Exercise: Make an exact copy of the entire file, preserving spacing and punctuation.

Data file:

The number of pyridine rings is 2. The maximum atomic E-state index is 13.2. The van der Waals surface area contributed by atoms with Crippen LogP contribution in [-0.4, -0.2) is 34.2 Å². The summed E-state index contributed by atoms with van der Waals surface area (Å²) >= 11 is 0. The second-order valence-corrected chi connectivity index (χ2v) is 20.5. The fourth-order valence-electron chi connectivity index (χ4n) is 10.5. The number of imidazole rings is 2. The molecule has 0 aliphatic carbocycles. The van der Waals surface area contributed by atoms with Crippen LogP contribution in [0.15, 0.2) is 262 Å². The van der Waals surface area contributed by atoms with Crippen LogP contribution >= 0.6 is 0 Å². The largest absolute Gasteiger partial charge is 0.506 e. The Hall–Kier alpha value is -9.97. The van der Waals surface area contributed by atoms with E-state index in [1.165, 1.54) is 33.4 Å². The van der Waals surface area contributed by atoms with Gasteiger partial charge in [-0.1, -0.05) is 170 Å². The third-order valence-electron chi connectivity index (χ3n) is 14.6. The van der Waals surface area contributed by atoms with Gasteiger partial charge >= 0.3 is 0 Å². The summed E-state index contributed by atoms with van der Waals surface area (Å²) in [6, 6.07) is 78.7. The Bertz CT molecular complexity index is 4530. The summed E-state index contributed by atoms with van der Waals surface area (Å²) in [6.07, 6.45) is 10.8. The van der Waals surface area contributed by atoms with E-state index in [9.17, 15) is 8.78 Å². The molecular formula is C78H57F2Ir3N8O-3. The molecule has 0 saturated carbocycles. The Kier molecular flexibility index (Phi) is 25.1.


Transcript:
The number of pyridine rings is 2. The maximum atomic E-state index is 13.2. The van der Waals surface area contributed by atoms with Crippen LogP contribution in [-0.4, -0.2) is 34.2 Å². The summed E-state index contributed by atoms with van der Waals surface area (Å²) >= 11 is 0. The second-order valence-corrected chi connectivity index (χ2v) is 20.5. The fourth-order valence-electron chi connectivity index (χ4n) is 10.5. The number of imidazole rings is 2. The molecule has 0 aliphatic carbocycles. The van der Waals surface area contributed by atoms with Crippen LogP contribution in [0.15, 0.2) is 262 Å². The van der Waals surface area contributed by atoms with Crippen LogP contribution >= 0.6 is 0 Å². The largest absolute Gasteiger partial charge is 0.506 e. The Hall–Kier alpha value is -9.97. The van der Waals surface area contributed by atoms with E-state index in [1.165, 1.54) is 33.4 Å². The van der Waals surface area contributed by atoms with Gasteiger partial charge in [-0.1, -0.05) is 170 Å². The third-order valence-electron chi connectivity index (χ3n) is 14.6. The van der Waals surface area contributed by atoms with Gasteiger partial charge >= 0.3 is 0 Å². The summed E-state index contributed by atoms with van der Waals surface area (Å²) in [6, 6.07) is 78.7. The Bertz CT molecular complexity index is 4530. The summed E-state index contributed by atoms with van der Waals surface area (Å²) in [6.07, 6.45) is 10.8. The van der Waals surface area contributed by atoms with E-state index in [9.17, 15) is 8.78 Å². The molecular formula is C78H57F2Ir3N8O-3. The molecule has 0 saturated carbocycles. The Kier molecular flexibility index (Phi) is 25.1.